Development of a strategic capital-expenditure decision model incorporating the product abandonment option

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Virginia Tech


The worldwide technological explosion has dramatically changed the basis of international competition. The accelerated rate of change in product engineering and process technology has led to decreasing product life cycles and made equipment obsolescence a primary concern to U.S. manufacturers. Researchers in academia, industry, and the government have unanimously agreed on the primary role that the investment in advanced manufacturing technologies (AMT, eg., Flexible Manufacturing Systems) can play in meeting the challenges of the new global business environment. However, U.S. manufacturing technology is still lagging far behind U.S. innovation , and many U.S. firms are practically unable to justify the needed modernization.

Many authors have written about the necessity to account for strategic, long-term benefits associated with acquiring new AMT’s in order for U.S. manufacturers to justify more easily, and more realistically, their investment decisions. However, most of these authors have overlooked the fact that the decision to acquire a new AMT is most likely to displace existing resources, and that unless manufacturers are offered a tool to evaluate the impact of abandoning obsolete or less-than-profitable products and/or processes and justify such a decision, the needed modernization process will continue to be hindered.

The objective of this research is bifold. First, the product/process abandonment problem is reformulated from a new perspective which is congruent with the requirements of the new global business environment. And second, a global decision model (GDM) incorporating the product abandonment option into the company’s overall strategic planning and control system is developed which seeks to help U.S. manufacturers make world-class capital expenditure decisions. To this end, an extensive taxonomic analysis was first conducted to investigate the product abandonment analysis topic as treated in the literature of engineering economy, financial management, management accounting, marketing, strategic management, and corporate organizational and behavioral sciences. The product abandonment problem is then reformulated in view of both the strengths and shortcomings of traditional models and the requirements of the new business environment. Finally, the developed solution methodology is described, implemented as a computer program, and illustrated through an actual case-study.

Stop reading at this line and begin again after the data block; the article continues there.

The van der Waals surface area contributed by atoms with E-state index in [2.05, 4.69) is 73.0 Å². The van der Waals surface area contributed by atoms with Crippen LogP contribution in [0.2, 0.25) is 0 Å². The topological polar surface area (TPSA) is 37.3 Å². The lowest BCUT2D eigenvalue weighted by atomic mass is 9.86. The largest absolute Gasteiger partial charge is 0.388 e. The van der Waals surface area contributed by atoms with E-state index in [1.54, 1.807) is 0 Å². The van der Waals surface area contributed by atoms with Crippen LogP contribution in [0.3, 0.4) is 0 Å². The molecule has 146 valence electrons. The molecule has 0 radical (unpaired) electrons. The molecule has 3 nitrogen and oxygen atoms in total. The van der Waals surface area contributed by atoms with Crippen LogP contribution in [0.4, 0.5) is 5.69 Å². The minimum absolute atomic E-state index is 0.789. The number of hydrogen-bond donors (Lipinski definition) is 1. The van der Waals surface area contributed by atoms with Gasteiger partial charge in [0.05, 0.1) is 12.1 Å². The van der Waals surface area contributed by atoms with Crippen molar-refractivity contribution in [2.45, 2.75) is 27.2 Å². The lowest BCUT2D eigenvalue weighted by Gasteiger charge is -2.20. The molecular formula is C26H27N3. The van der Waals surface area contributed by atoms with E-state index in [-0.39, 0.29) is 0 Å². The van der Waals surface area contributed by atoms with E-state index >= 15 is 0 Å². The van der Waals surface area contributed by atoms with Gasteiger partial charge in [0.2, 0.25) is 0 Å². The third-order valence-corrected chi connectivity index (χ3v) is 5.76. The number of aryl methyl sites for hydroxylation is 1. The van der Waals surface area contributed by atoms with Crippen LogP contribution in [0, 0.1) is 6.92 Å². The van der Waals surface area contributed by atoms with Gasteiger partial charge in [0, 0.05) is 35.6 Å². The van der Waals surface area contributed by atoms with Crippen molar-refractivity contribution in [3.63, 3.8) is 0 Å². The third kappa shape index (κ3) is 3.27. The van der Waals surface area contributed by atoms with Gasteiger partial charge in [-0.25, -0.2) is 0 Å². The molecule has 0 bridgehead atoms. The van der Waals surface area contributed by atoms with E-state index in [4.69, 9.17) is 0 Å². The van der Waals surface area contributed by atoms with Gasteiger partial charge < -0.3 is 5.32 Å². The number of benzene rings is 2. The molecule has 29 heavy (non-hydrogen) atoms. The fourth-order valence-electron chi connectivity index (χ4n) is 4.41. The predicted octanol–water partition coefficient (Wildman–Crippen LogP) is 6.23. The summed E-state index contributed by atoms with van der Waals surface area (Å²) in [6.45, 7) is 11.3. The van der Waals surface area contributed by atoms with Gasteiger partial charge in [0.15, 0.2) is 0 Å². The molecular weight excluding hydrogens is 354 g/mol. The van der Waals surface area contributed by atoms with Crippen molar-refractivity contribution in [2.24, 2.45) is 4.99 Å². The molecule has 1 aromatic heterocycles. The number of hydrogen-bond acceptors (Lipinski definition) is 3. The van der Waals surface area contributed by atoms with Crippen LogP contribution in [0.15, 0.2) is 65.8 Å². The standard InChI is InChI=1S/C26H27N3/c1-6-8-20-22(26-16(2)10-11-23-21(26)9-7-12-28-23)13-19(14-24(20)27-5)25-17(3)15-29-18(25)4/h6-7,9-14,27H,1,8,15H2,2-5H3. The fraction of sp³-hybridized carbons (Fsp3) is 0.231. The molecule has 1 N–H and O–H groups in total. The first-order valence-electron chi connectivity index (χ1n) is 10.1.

The GDM is governed by an abandonment algorithm and a multi-attribute decision module (MADM) which are interfaced in a highly interactive mode. The proposed abandonment algorithm uses a recursive dynamic programming search method to determine at each decision point in the project life cycle whether it is more profitable to abandon a product or to continue its operations for one more time period. The MADM translates various strategic objectives of the company, financial and non-financial, into quantifiable performance measures and ranks alternative improvement portfolios. Production simulation techniques and activity-based costing (ABC) are suggested to collect the needed input data for the model. Preference ordering theory is used to account for management’s attitude toward risk and make trade-offs between project profitability and riskiness. Once a course of action is selected, its performance must be continuously monitored and controlled in view of pre-specified strategic performance targets.

The results obtained from the analysis of the case study confirmed the economic validity of the philosophy underlying the developed solution methodology as well as the ease of application of such a methodology to a wide range of real-life problems. They also demonstrated the benefits that a company can forgo by ignoring the abandonment option throughout the product life cycle.

In conclusion, the developed model is believed to be a sophisticated, yet practical, tool which can help engineering managers reach more informed, and therefore more competitive, decisions about their firms’ portfolio of products. Furthermore, pertinent recommendations were made to direct future research regarding this subject matter.